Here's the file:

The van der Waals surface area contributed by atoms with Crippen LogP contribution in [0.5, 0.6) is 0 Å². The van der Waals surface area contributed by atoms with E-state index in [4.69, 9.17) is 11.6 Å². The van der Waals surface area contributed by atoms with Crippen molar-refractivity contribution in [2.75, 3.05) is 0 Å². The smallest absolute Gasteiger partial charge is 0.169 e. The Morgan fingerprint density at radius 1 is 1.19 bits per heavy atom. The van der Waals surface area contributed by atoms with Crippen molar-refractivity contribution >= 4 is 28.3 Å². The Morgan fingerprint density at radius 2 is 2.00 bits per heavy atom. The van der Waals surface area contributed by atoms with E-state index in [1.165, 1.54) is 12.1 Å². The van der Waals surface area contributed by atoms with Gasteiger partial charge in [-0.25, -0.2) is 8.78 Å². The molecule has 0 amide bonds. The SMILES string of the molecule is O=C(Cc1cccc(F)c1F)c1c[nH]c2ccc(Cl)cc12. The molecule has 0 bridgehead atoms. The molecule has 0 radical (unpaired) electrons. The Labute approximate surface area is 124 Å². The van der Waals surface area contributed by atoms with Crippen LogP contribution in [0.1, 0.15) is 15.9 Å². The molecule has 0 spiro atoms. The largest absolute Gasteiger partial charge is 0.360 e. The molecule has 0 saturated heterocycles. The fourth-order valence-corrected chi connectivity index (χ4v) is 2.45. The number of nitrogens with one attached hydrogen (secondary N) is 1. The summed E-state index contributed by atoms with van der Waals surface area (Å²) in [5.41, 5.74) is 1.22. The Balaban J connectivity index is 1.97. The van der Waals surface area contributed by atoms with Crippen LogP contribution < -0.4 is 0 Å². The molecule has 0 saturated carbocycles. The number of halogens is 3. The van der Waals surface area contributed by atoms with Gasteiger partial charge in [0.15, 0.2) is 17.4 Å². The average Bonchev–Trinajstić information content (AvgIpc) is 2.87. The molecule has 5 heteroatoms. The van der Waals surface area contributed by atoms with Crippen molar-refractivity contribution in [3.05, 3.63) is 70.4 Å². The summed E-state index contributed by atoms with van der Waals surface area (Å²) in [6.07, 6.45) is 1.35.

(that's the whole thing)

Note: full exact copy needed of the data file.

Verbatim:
The van der Waals surface area contributed by atoms with Crippen LogP contribution in [0.5, 0.6) is 0 Å². The van der Waals surface area contributed by atoms with E-state index in [4.69, 9.17) is 11.6 Å². The van der Waals surface area contributed by atoms with Crippen molar-refractivity contribution in [2.75, 3.05) is 0 Å². The smallest absolute Gasteiger partial charge is 0.169 e. The Morgan fingerprint density at radius 1 is 1.19 bits per heavy atom. The van der Waals surface area contributed by atoms with Crippen molar-refractivity contribution >= 4 is 28.3 Å². The Morgan fingerprint density at radius 2 is 2.00 bits per heavy atom. The van der Waals surface area contributed by atoms with E-state index in [1.165, 1.54) is 12.1 Å². The van der Waals surface area contributed by atoms with Gasteiger partial charge in [-0.25, -0.2) is 8.78 Å². The molecule has 0 amide bonds. The SMILES string of the molecule is O=C(Cc1cccc(F)c1F)c1c[nH]c2ccc(Cl)cc12. The molecule has 0 bridgehead atoms. The molecule has 0 radical (unpaired) electrons. The Labute approximate surface area is 124 Å². The van der Waals surface area contributed by atoms with Crippen LogP contribution in [0.1, 0.15) is 15.9 Å². The molecule has 0 spiro atoms. The largest absolute Gasteiger partial charge is 0.360 e. The molecule has 0 saturated heterocycles. The fourth-order valence-corrected chi connectivity index (χ4v) is 2.45. The number of nitrogens with one attached hydrogen (secondary N) is 1. The summed E-state index contributed by atoms with van der Waals surface area (Å²) in [5.41, 5.74) is 1.22. The Balaban J connectivity index is 1.97. The van der Waals surface area contributed by atoms with Crippen LogP contribution < -0.4 is 0 Å². The molecule has 0 saturated carbocycles. The number of halogens is 3. The van der Waals surface area contributed by atoms with Gasteiger partial charge in [0.15, 0.2) is 17.4 Å². The average Bonchev–Trinajstić information content (AvgIpc) is 2.87. The molecule has 5 heteroatoms. The van der Waals surface area contributed by atoms with Crippen molar-refractivity contribution in [3.05, 3.63) is 70.4 Å². The summed E-state index contributed by atoms with van der Waals surface area (Å²) in [6.07, 6.45) is 1.35.